Theories that Support Strengths-Based Practice in Therapeutic Recreation


  • Linda A. Heyne
  • Lynn S. Anderson


Strengths-based practice, theory, therapeutic recreation, well-being, ecological approach


Health and human services are gradually moving from a medical, deficits-based model of practice toward an orientation that emphasizes participant strengths and capacities. This article presents theories relevant to therapeutic recreation that reflect this shift toward accentuating strengths. The theories are presented in two categories: (a) theories that support well-being within the individual and (b) theories that pertain to contextual factors that support well-being. The first category features happiness theory, broaden-and-build theory of positive emotions, learned optimism, and character strengths and virtues. The second category highlights recent theories of health, disability, community building, and resiliency. Strengths are also defined, the strengths and deficits approaches compared, and the importance of a theoretical grounding to therapeutic recreation strengths-based practice emphasized. A companion to this article, “Flourishing Through Leisure: An Ecological Extension of the Leisure and Well-Being Model in Therapeutic Recreation Strengths-Based Practice,” also appears in this issue and applies these theories to practice.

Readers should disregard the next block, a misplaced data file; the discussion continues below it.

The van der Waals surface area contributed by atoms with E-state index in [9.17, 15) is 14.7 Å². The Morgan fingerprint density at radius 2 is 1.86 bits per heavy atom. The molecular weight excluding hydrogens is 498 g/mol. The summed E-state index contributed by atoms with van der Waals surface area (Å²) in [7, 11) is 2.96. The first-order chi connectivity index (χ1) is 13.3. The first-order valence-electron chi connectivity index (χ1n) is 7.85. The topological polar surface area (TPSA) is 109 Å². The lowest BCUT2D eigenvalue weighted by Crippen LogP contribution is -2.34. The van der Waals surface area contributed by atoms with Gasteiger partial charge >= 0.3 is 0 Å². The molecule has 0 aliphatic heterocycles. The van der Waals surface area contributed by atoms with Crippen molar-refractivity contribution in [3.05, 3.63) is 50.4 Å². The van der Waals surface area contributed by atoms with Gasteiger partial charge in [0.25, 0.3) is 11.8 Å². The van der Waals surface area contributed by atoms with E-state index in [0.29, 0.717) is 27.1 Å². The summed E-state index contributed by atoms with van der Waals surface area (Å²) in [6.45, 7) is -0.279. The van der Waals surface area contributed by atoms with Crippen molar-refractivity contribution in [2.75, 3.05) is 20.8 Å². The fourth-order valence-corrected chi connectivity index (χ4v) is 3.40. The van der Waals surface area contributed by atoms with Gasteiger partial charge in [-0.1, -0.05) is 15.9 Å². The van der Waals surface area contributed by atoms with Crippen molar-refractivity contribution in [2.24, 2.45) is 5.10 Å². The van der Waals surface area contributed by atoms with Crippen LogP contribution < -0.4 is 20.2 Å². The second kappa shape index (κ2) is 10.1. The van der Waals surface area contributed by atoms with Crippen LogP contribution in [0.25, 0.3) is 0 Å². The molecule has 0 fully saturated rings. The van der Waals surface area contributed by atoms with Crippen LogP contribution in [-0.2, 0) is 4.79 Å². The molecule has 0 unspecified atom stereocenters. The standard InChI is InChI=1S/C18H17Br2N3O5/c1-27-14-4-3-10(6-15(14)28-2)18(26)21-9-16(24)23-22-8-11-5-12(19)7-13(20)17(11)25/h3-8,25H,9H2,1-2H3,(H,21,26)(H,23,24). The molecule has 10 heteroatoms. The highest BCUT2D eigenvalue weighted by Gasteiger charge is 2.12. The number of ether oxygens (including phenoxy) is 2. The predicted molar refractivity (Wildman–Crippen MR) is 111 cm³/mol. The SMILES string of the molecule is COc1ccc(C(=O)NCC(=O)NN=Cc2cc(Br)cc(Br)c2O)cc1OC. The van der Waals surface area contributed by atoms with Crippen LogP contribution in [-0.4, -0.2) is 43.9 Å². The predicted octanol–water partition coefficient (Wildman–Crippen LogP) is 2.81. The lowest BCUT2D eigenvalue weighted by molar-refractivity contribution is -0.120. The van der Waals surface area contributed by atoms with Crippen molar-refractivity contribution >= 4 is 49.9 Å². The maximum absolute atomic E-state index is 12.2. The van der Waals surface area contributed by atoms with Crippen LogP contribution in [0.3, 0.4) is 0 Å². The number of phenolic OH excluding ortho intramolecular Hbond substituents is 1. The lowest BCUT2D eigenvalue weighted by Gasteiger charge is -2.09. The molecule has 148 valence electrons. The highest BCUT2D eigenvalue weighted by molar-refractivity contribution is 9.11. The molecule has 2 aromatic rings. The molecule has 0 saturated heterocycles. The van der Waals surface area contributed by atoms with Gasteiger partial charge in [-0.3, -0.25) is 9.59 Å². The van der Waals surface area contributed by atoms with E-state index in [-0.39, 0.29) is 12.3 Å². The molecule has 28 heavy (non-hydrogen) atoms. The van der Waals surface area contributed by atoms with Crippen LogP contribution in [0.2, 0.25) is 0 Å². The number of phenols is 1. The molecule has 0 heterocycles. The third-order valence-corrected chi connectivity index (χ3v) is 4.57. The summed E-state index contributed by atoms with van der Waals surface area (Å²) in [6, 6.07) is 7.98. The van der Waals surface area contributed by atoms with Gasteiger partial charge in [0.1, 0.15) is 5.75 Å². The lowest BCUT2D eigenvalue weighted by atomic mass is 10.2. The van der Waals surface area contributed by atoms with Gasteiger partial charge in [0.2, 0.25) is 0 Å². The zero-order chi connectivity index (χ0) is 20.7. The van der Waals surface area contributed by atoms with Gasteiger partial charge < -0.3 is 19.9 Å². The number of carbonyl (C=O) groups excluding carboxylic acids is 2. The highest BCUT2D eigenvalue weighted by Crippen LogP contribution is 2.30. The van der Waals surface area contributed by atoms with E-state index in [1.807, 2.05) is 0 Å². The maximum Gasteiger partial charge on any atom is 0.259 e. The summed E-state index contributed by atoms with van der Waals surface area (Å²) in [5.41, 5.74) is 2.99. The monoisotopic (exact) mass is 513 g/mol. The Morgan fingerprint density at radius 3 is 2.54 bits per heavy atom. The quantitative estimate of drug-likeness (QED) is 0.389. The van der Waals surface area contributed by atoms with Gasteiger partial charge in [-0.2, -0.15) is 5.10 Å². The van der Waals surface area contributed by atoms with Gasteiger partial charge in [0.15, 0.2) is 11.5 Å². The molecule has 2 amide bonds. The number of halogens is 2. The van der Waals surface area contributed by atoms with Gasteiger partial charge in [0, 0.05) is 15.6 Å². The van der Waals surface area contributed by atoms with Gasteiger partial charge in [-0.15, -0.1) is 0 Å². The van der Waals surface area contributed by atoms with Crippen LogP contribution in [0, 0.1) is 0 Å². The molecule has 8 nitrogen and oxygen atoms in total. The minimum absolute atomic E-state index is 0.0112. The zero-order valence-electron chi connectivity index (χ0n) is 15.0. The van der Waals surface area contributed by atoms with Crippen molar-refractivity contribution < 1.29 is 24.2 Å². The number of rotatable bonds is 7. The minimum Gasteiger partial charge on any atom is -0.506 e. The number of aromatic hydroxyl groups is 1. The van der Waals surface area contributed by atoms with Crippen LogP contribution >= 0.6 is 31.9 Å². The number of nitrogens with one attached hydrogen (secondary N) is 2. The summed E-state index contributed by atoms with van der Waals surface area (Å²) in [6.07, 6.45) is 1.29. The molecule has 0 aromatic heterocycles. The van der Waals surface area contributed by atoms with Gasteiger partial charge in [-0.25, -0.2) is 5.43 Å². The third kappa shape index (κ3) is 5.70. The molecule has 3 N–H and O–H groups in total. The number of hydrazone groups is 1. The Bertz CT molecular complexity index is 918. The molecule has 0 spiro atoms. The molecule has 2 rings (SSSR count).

Conceptual Papers